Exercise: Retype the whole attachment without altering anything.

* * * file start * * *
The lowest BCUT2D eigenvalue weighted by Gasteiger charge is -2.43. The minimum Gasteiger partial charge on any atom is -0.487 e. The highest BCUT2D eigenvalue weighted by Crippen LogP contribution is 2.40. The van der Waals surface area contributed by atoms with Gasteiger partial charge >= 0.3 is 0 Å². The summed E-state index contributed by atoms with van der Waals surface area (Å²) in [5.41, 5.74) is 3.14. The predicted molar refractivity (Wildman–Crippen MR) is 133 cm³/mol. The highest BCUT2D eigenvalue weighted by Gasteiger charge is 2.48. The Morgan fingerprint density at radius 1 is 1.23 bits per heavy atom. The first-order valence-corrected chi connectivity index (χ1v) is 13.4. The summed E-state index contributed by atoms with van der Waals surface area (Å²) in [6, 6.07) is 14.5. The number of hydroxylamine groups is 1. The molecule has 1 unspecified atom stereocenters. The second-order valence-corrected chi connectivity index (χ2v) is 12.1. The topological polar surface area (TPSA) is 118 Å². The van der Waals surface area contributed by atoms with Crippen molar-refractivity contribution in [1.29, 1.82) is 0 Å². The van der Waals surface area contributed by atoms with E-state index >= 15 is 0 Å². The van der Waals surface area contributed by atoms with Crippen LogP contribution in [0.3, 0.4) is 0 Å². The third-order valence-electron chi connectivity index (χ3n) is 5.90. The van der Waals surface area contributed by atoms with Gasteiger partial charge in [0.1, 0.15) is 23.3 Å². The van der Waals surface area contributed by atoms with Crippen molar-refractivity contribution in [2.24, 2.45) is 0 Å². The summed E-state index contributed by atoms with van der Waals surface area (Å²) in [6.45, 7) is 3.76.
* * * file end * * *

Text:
The lowest BCUT2D eigenvalue weighted by Gasteiger charge is -2.43. The minimum Gasteiger partial charge on any atom is -0.487 e. The highest BCUT2D eigenvalue weighted by Crippen LogP contribution is 2.40. The van der Waals surface area contributed by atoms with Gasteiger partial charge >= 0.3 is 0 Å². The summed E-state index contributed by atoms with van der Waals surface area (Å²) in [5.41, 5.74) is 3.14. The predicted molar refractivity (Wildman–Crippen MR) is 133 cm³/mol. The highest BCUT2D eigenvalue weighted by Gasteiger charge is 2.48. The Morgan fingerprint density at radius 1 is 1.23 bits per heavy atom. The first-order valence-corrected chi connectivity index (χ1v) is 13.4. The summed E-state index contributed by atoms with van der Waals surface area (Å²) in [6, 6.07) is 14.5. The number of hydroxylamine groups is 1. The molecule has 1 unspecified atom stereocenters. The second-order valence-corrected chi connectivity index (χ2v) is 12.1. The topological polar surface area (TPSA) is 118 Å². The van der Waals surface area contributed by atoms with Crippen molar-refractivity contribution in [1.29, 1.82) is 0 Å². The van der Waals surface area contributed by atoms with E-state index >= 15 is 0 Å². The van der Waals surface area contributed by atoms with Crippen LogP contribution in [0.3, 0.4) is 0 Å². The third-order valence-electron chi connectivity index (χ3n) is 5.90. The van der Waals surface area contributed by atoms with Gasteiger partial charge in [0.1, 0.15) is 23.3 Å². The van der Waals surface area contributed by atoms with Crippen molar-refractivity contribution in [2.24, 2.45) is 0 Å². The summed E-state index contributed by atoms with van der Waals surface area (Å²) in [6.45, 7) is 3.76.